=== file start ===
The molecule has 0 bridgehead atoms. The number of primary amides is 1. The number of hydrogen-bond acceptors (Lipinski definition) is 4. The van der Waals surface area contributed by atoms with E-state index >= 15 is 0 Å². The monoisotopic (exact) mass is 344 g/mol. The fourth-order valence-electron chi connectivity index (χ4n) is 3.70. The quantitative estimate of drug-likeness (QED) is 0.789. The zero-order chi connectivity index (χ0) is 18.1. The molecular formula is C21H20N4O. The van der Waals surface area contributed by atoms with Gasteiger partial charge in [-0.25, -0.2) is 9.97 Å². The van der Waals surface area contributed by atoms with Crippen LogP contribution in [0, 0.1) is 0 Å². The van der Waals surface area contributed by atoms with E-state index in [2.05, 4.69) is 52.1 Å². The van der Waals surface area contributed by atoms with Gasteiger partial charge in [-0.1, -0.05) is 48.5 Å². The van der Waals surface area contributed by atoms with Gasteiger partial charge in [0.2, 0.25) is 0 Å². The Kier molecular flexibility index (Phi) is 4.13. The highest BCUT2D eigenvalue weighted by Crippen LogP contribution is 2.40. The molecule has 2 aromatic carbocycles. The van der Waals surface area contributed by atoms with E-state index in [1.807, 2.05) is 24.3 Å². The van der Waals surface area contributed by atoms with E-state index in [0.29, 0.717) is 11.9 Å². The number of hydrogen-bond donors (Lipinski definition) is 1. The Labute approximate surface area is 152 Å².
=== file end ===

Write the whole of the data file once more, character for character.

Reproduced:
The molecule has 0 bridgehead atoms. The number of primary amides is 1. The number of hydrogen-bond acceptors (Lipinski definition) is 4. The van der Waals surface area contributed by atoms with E-state index >= 15 is 0 Å². The monoisotopic (exact) mass is 344 g/mol. The fourth-order valence-electron chi connectivity index (χ4n) is 3.70. The quantitative estimate of drug-likeness (QED) is 0.789. The zero-order chi connectivity index (χ0) is 18.1. The molecular formula is C21H20N4O. The van der Waals surface area contributed by atoms with Gasteiger partial charge in [-0.25, -0.2) is 9.97 Å². The van der Waals surface area contributed by atoms with Crippen LogP contribution in [0, 0.1) is 0 Å². The van der Waals surface area contributed by atoms with E-state index in [2.05, 4.69) is 52.1 Å². The van der Waals surface area contributed by atoms with Gasteiger partial charge in [-0.1, -0.05) is 48.5 Å². The van der Waals surface area contributed by atoms with Gasteiger partial charge in [0.2, 0.25) is 0 Å². The Kier molecular flexibility index (Phi) is 4.13. The highest BCUT2D eigenvalue weighted by Crippen LogP contribution is 2.40. The molecule has 2 aromatic carbocycles. The van der Waals surface area contributed by atoms with E-state index in [1.807, 2.05) is 24.3 Å². The van der Waals surface area contributed by atoms with E-state index in [0.29, 0.717) is 11.9 Å². The number of hydrogen-bond donors (Lipinski definition) is 1. The Labute approximate surface area is 152 Å².